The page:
During the recording sessions, Kim and B.I.G made a demo for the track "Street Dreams", never released officially.
The first two singles from Hard Core, the platinum-certified "No Time" and the remix version of "Crush on You" both peaked in the top 20 of the Billboard Hot 100, top 10 of the Hot R&B Singles chart, and topped the Rap Songs chart, making Lil' Kim the first female rap artist to have two consecutive number-one singles on that chart. Both singles peaked in the top 50 of the UK Singles Chart. A third single, "Not Tonight" (Remix), became a huge top 10 success in 1997, peaking at number six on the Hot 100, number three on the Hot R&B Singles chart, and topping the Rap Songs chart. The single also reached the top 20 on the UK chart and number 10 in Germany. The single was certified platinum by the RIAA. It was nominated in 1998 for a Grammy Award for Best Rap Performance by a Duo or Group.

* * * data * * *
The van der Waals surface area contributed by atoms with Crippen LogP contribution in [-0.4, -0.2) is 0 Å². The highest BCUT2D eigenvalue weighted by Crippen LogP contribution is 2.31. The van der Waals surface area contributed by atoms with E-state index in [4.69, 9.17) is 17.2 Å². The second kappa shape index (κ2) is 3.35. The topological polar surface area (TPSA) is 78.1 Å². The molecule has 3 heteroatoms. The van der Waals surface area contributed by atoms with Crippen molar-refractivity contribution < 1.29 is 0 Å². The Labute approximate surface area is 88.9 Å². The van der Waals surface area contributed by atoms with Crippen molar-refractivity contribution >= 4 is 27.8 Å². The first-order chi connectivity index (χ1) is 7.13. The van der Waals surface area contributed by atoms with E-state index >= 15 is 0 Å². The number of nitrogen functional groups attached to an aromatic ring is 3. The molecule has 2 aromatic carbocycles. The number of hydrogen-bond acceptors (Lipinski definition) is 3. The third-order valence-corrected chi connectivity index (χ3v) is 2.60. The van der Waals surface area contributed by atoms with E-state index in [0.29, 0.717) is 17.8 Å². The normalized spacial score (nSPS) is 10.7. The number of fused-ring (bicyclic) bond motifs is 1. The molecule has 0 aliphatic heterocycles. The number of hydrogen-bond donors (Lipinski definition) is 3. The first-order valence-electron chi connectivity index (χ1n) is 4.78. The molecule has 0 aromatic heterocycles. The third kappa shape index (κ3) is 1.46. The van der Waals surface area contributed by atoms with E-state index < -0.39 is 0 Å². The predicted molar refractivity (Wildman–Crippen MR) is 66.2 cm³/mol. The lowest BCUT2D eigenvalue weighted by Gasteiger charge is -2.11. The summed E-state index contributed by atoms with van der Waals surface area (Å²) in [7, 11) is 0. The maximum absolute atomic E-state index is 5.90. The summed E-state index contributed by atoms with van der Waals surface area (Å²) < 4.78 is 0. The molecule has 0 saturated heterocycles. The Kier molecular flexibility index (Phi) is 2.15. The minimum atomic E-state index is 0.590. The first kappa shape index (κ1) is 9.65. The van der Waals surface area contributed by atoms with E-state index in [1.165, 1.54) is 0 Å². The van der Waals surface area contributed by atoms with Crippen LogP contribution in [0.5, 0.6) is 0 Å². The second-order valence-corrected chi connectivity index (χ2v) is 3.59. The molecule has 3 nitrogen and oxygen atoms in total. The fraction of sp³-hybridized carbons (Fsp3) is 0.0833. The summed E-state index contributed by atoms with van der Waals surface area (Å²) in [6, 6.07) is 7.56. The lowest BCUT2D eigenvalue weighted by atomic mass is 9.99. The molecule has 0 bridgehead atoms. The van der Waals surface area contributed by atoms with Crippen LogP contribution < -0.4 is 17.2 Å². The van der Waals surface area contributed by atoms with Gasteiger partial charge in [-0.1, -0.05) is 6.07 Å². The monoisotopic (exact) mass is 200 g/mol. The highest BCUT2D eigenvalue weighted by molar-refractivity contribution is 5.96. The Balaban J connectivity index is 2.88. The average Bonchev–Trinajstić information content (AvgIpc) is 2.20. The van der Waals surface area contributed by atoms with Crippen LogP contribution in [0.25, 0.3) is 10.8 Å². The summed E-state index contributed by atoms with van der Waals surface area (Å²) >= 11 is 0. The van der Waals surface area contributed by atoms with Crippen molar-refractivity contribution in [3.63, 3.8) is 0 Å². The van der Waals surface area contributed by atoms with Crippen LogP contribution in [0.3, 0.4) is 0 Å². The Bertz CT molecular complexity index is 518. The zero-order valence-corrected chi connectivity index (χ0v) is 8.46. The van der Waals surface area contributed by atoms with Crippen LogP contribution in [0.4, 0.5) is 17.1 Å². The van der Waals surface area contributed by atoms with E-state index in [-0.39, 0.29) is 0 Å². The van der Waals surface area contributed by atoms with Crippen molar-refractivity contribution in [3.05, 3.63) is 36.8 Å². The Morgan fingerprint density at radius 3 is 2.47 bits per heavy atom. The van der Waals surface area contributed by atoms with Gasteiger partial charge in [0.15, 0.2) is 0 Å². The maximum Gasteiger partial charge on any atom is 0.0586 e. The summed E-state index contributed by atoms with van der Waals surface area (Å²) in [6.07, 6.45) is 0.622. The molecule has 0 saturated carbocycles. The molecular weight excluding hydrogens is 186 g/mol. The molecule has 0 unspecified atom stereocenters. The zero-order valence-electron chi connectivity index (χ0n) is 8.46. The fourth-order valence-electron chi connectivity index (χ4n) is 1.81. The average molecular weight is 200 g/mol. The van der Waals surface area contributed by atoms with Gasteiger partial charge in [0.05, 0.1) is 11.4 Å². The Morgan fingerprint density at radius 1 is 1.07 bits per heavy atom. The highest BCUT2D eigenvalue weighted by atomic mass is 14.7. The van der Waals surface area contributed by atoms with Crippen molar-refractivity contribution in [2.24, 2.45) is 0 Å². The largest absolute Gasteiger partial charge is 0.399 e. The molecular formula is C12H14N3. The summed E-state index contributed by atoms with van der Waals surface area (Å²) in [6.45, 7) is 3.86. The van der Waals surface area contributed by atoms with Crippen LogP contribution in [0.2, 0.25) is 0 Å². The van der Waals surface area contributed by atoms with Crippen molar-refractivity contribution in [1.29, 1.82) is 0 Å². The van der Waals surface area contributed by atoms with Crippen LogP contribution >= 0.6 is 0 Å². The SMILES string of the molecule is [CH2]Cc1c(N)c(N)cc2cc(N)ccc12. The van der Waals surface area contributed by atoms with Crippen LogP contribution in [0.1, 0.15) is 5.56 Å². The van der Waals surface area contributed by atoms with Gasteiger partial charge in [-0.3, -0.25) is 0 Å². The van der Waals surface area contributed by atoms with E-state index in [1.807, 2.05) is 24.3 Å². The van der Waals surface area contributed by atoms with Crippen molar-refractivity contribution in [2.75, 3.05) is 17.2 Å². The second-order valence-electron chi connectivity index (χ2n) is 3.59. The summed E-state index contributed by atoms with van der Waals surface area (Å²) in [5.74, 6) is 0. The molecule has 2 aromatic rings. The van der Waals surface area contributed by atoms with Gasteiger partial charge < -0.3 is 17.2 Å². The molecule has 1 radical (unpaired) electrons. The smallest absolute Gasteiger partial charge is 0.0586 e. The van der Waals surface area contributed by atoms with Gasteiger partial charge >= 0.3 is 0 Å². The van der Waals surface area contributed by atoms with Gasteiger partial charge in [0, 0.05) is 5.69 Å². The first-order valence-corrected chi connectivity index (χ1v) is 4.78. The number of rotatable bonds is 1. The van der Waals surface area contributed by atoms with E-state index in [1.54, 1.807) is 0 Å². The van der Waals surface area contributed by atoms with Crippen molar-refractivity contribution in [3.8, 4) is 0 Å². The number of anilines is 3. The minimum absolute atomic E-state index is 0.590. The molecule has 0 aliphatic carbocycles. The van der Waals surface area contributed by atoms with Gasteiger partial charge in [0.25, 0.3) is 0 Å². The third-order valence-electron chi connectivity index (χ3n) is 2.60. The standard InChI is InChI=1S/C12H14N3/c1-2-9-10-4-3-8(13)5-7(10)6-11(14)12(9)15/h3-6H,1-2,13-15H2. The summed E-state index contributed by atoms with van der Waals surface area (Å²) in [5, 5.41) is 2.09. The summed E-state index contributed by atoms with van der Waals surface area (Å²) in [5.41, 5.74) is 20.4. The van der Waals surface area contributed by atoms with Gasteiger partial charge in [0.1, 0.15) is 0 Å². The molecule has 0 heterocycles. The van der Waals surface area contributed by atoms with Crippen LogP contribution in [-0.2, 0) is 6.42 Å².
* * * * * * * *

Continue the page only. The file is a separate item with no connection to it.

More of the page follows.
|The Rolling Stone Album Guide|||
|The Village Voice|||
Hard Core received critical acclaim. The Source called the album "a solid debut because phat beats and rhymes are really all it takes, and they're both present", while Rolling Stone magazine included Hard Core in its list of "Essential Recordings of the 90's". In 2003, PopMatters wrote, "Track for track, Hard Core's thuggette-auctioneering flow melds the perfect hybrid of yoni power Mafioso and Park Avenue duchess." Rolling Stone concluded in reviewing the album in the magazine's 2004 version of The Rolling Stone Album Guide:
Hip-hop had never seen anything like Brooklynite Kimberly Jones at the time of her solo debut: She single-handedly raised the bar for raunchy lyrics in hip-hop, making male rappers quiver with fear with lines like "You ain't lickin' this, you ain't stickin' this . . . I don't want dick tonight/Eat my pussy right" ("Not Tonight"). Riding the wing of Notorious B.I.G.'s Ready to Die and Jay-Z's Reasonable Doubt, Kim's Hard Core helped put East Coast hip-hop back on top in the late '90s. The album's overreliance on old '70s funk samples doesn't detract a bit from the Queen Bee's fearless rhymes: In "Dreams", she demands service from R. Kelly, Babyface, and nearly every "R&B dick" in the field. A landmark of bold, hilarious filth.